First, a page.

The Colorado River Basin, by the numbers

The Colorado River Basin is in crisis, scream headlines. But what exactly is the Colorado River Basin (CRB)? We dug into the geographic data using the USGS Streamer tool to help put the statistics in those stories into geographical context. The figures below are just for the portions of the CRB that lie within the United States. Mexico is home to the river’s outlet into the Pacific Ocean, as well as dozens of mostly seasonal tributary streams and washes that flow north across the border into Arizona.

43,811 miles of streams

That’s right: the CRB in the United States is made up of more than 43,000 miles of named streams. Straighten those streams out and lay them end to end and they could wrap around the Earth at the equator almost two times.

The Colorado River itself is 1,450 miles long, or just 3.3% of the basin’s river miles. There are 1,278 other named watercourses within the Colorado River Basin that make up the remainder of those miles of flowing water. Another way to think about it: nearly 97% of the riparian area in the CRB is on rivers and streams not named Colorado.

These figures make more sense when you learn that the CRB drains a land area of around 246,000 square miles, or 157.44 million acres. Most, but not all, of the 5.5 million acres of farmland irrigated with CRB water is included in those 157 million acres.

The Colorado River Basin covers 246,000 square miles in all or parts of 80 counties across seven U.S. states.

80 counties and 613 cities

CRB rivers and streams flow through 80 counties and more than 600 cities and towns! The total population of those 80 counties in 2010 was nearly 15 million. That means that CRB water makes life possible for more people who live outside of the basin than inside, with major metropolitan areas like Los Angeles, San Diego, Denver, Salt Lake City, and Albuquerque that are outside of the basin relying on water from the CRB.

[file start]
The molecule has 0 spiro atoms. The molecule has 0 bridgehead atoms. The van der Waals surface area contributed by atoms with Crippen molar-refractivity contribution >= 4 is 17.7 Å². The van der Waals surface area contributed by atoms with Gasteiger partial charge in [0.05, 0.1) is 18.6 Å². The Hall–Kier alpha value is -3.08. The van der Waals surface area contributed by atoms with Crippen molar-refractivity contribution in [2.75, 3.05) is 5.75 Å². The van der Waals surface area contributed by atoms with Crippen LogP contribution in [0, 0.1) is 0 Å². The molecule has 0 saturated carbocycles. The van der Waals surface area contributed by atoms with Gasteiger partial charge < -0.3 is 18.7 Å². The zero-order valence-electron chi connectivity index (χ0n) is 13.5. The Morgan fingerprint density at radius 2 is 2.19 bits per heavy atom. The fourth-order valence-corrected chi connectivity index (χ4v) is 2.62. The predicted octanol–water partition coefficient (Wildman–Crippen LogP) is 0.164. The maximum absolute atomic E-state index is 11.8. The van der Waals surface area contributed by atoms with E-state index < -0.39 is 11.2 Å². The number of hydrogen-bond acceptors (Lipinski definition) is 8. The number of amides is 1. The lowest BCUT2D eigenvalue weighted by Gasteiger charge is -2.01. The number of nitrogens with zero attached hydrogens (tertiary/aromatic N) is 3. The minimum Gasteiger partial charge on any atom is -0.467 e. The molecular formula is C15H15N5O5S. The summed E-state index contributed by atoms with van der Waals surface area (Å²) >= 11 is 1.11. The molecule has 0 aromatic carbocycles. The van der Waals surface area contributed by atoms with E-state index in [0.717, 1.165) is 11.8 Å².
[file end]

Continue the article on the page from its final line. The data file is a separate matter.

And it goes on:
1,401 gauges

The USGS has data from more than 1,400 stream flow gauges along those 43,000+ miles of watercourse in the basin. Many of these stream gauges are uploading information about flows in real-time! You can explore this information on the USGS National Water Dashboard. At the time of this writing, for instance, the Colorado River at the outlet of Davis Dam on the Arizona-Nevada border was flowing at 6,520 cubic feet per second (cfs). At the same moment, more than 1,100 river miles northeast, just outside of Rocky Mountain National Park, the Colorado was flowing at 26.6 cfs.

The real-time flow gauge data from the USGS gauge below Davis Dam on the Arizona-Nevada border shows when dam releases for hydropower generation peak during the high-demand hours at midday when air-conditioners are running full blast.

Big numbers, big opportunity

These figures highlight the fact that while drought and population growth may be creating a dire situation in the CRB, there are also thousands of opportunities along the rivers and streams of the basin to make an impact on the system’s vitality.

Louis Wertz is editor-in-chief of On Land and communications director at the Western Landowners Alliance. He lives in Wheat Ridge, Colorado, with his wife and two young children.